If l is the length of the conductor, A its area of cross section and R its total resistance then, Where, ρ is a constant of proportionality and is called the electrical resistivity of the material of the conductor. The SI unit of resistivity is ohm meter.

Experiment to study the factors on which the resistance of conducting wires depend

• Complete an electric circuit consisting of a cell, an ammeter, a nichrome wire of length l [say, marked (1)] and a plug key, as shown in figure given below. • Now, plug the key. Note the current in the ammeter
• Replace Replace the nichrome wire by another nichrome wire of same thickness but twice the length, that is 2l [marked (2) in the Fig. above]
• Note the ammeter reading
• Now replace the wire by a thicker nichrome wire, of the same length l [marked (3)]. A thicker wire has a larger cross-sectional area. Again note down the current through the circuit.
• Instead of taking a nichrome wire, connect a copper wire [marked (4) in Fig. above] in the circuit. Let the wire be of the same length and same area of cross-section as that of the first nichrome wire [marked (1)]. Note the value of the current.
• Note the difference in the current in all cases
• We will find that the current depend on the length of the conductor
• We will also find that the current depend on the area of cross-section of the wire used

Question 32. How will you infer with the help of an experiment that the same current flows through every part of the circuit containing three resistances in series connected to a battery?

Suppose 3 resistances are R1, R2 and R3. We will connect these resistances in series with an ammeter, key and a battery of known voltage as shown in the figure given below. Now, we will switch the position of ammeter i.e., between R1 and R2, between R2 and R3, after R3 and note the reading in each case by closing and opening the key. We will find that the reading in each case will be same in all cases.

Question 33. How will you conclude that the same potential difference (voltage) exists across three resistors connected in a parallel arrangement to a battery?

Ans.  Suppose 3 resistances are R1, R2 and R3. We will connect these resistances in parallel with

an ammeter (A), a voltmeter (V), a plug key (K)and a battery of known voltage as shown in figure given below.

We will close the key K and record the ammeter and voltmeter readings. Now we will open the key and switch the position of voltmeter and ammeter as show in the figure given below. We will close the switch and note the readings. Similarly, we will switch the position of voltmeter to resistances R2 and R3 and observe the readings.

We will find that readings of ammeter keeps on changing but readings of voltmeter in all cases almost remain same in all cases.

Question 34. What is Joule's heating effect? How can it be demonstrated experimentally? List its four applications in daily life.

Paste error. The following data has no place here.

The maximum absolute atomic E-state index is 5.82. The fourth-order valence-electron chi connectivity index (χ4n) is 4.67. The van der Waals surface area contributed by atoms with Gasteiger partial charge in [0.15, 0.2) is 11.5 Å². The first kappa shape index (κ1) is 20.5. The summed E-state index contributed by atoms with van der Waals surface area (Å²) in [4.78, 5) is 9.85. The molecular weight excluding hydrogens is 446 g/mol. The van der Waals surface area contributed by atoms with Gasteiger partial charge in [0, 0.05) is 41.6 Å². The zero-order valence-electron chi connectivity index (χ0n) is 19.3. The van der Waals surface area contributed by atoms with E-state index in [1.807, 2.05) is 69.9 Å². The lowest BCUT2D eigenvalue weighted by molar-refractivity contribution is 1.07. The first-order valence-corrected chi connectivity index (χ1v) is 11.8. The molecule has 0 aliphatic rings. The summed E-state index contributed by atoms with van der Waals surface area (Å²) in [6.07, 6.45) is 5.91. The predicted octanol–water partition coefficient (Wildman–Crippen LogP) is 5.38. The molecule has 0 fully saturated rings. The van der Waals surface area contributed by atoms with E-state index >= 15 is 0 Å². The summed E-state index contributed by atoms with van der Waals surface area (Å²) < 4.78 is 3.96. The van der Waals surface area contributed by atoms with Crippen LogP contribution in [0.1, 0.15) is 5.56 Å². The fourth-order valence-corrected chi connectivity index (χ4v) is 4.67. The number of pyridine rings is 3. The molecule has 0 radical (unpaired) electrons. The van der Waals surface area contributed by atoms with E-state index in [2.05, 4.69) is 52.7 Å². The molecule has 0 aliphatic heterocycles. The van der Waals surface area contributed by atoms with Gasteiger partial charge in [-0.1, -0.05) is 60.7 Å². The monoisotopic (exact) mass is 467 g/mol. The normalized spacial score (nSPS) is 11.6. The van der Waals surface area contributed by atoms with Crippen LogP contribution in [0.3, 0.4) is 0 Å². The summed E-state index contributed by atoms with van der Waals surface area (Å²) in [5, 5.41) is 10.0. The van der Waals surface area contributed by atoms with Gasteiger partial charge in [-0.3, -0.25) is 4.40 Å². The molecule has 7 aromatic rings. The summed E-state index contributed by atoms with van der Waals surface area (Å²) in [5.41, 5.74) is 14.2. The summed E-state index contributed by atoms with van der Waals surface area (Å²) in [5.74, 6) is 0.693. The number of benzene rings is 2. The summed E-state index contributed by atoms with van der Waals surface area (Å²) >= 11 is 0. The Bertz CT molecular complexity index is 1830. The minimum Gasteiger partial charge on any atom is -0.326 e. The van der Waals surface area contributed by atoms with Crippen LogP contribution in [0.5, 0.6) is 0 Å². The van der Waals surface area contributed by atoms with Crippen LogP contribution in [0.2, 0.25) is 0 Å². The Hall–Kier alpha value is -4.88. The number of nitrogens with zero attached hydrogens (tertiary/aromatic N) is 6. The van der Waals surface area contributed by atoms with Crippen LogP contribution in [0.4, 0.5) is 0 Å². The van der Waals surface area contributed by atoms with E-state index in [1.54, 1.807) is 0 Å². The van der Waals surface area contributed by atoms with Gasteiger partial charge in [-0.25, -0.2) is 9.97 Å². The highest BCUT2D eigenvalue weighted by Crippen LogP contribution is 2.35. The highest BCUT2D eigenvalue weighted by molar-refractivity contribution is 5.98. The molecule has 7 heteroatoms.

Ans.

When an electric current is passed through a high resistance wire, like nichrome wire, the resistance wire becomes very hot and produces heat. This effect is known as heating effect of current or Joule’s law of heating.

It states that the heat H produced by a resistor of resistance R due to current flowing through it for time t is H = I2Rt

A simple experiment to demonstrate heating effect of current is that if we switch on the bulb for a long period of time then it will become hot.

Four applications of Joule's heating effect in daily life are:

(i) Electric fuse is a safety circuit devices work on this principle.

(ii) Electric iron we use to iron our clothes works on this principle.

(iii) Electric kettle used to boil water also works on this principle.

(iv) Electric toaster to make bake breads works on the same principle.

Question 35. Find out the following in the electric circuit given in figure:

(a) Effective resistance of two 8Ω resistors in the combination

(b) Current flowing through 4Ω resistors

(c) Potential difference across 4Ω resistances

(d) Power dissipated in 4 Ω resistors

(e) Difference in ammeter readings, if any (a) Here, two 8 Ω resistances are connected in parallel so their effective resistances are Here, current through resistor will be same as current from battery = 1 Ampere

(c) Potential difference (V’) across 4resistors (R’) is given by V’ = IR’ = 1 × 4 = 4 V

(d) Power dissipated across 4Ω resistor, P = I2R =12 × 4 = 4 W

(e) There is no difference in the readings of ammeters A1 and A2 as same amount of current flows through the ammeter.

CBSE Class 10 Science Syllabus 2017-2018

NCERT Solutions for CBSE Class 10 Science

CBSE Class 10 NCERT Textbooks & NCERT Solutions

NCERT Solutions for CBSE Class 10 Maths